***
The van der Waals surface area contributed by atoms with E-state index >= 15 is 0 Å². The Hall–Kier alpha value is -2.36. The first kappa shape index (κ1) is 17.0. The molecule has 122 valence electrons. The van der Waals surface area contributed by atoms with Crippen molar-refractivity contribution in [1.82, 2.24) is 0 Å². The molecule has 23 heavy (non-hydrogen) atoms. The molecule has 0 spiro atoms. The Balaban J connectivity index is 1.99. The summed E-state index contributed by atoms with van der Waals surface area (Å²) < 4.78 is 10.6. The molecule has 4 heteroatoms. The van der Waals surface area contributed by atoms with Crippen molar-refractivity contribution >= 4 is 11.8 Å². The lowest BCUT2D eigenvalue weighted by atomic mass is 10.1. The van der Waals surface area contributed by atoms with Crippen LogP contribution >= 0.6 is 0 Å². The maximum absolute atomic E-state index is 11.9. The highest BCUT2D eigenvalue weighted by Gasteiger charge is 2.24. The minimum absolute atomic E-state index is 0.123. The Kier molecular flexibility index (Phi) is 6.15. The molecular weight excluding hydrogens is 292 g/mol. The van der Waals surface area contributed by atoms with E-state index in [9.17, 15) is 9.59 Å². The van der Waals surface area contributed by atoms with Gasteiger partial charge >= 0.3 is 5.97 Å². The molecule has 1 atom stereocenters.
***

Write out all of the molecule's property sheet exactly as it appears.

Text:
The van der Waals surface area contributed by atoms with E-state index >= 15 is 0 Å². The Hall–Kier alpha value is -2.36. The first kappa shape index (κ1) is 17.0. The molecule has 122 valence electrons. The van der Waals surface area contributed by atoms with Crippen molar-refractivity contribution in [1.82, 2.24) is 0 Å². The molecule has 23 heavy (non-hydrogen) atoms. The molecule has 0 spiro atoms. The Balaban J connectivity index is 1.99. The summed E-state index contributed by atoms with van der Waals surface area (Å²) < 4.78 is 10.6. The molecule has 4 heteroatoms. The van der Waals surface area contributed by atoms with Crippen molar-refractivity contribution >= 4 is 11.8 Å². The lowest BCUT2D eigenvalue weighted by atomic mass is 10.1. The van der Waals surface area contributed by atoms with Crippen LogP contribution >= 0.6 is 0 Å². The maximum absolute atomic E-state index is 11.9. The highest BCUT2D eigenvalue weighted by Gasteiger charge is 2.24. The minimum absolute atomic E-state index is 0.123. The Kier molecular flexibility index (Phi) is 6.15. The molecular weight excluding hydrogens is 292 g/mol. The van der Waals surface area contributed by atoms with E-state index in [9.17, 15) is 9.59 Å². The van der Waals surface area contributed by atoms with Gasteiger partial charge >= 0.3 is 5.97 Å². The molecule has 1 atom stereocenters.